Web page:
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Engineering LibreTexts

2.2: Constructors

  • Page ID
    15278
  • After declaring the instance variables, the next step is to define a constructor, which is a special method that initializes the instance variables. The syntax for constructors is similar to that of other methods, except:

    • The name of the constructor is the same as the name of the class.
    • Constructors have no return type (and no return value).
    • The keyword static is omitted.

    Here is an example constructor for the Time class:

    public Time() {
        this.hour = 0;
        this.minute = 0;
        this.second = 0.0;
    }
    

    This constructor does not take any arguments. Each line initializes an instance variable to zero (which in this example means midnight).

    The name this is a keyword that refers to the object we are creating. You can use this the same way you use the name of any other object. For example, you can read and write the instance variables of this, and you can pass this as an argument to other methods. But you do not declare this, and you can’t make an assignment to it.

    A common error when writing constructors is to put a return statement at the end. Like void methods, constructors do not return values.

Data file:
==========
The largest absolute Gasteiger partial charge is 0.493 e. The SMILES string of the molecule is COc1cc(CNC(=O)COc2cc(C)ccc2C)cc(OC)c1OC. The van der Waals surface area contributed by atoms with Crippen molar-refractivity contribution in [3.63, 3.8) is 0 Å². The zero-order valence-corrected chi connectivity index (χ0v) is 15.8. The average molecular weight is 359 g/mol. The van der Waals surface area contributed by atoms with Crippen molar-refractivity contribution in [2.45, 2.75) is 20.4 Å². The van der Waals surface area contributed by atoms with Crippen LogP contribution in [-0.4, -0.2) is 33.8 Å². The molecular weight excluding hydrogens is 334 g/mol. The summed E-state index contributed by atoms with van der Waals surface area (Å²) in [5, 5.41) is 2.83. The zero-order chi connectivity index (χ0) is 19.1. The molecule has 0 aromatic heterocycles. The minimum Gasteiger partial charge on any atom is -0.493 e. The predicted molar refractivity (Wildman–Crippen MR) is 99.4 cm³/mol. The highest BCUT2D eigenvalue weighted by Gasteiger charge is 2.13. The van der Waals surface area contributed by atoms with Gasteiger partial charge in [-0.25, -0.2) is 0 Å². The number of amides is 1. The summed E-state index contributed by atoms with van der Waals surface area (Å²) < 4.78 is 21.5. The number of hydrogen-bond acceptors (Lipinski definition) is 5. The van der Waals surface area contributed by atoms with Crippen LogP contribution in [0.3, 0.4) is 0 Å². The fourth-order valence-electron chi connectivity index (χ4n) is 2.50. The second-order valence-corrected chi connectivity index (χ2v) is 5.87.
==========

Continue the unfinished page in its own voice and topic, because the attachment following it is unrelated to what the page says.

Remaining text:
To create a Time object, you must use the new operator:

    Time time = new Time();
    

    When you invoke new, Java creates the object and calls your constructor to initialize the instance variables. When the constructor is done, new returns a reference to the new object. In this example, the reference gets assigned to the variable time, which has type Time. Figure 11.2.1 shows the result.

    State diagram of a Time object.
    Figure \(\PageIndex{1}\): State diagram of a Time object.

    Beginners sometimes make the mistake of invoking new inside the constructor. You don’t have to, and you shouldn’t. In this example, invoking new Time() in the constructor causes an infinite recursion:

    public Time() {
        new Time();        // wrong!
        this.hour = 0;
        this.minute = 0;
        this.second = 0.0;
    }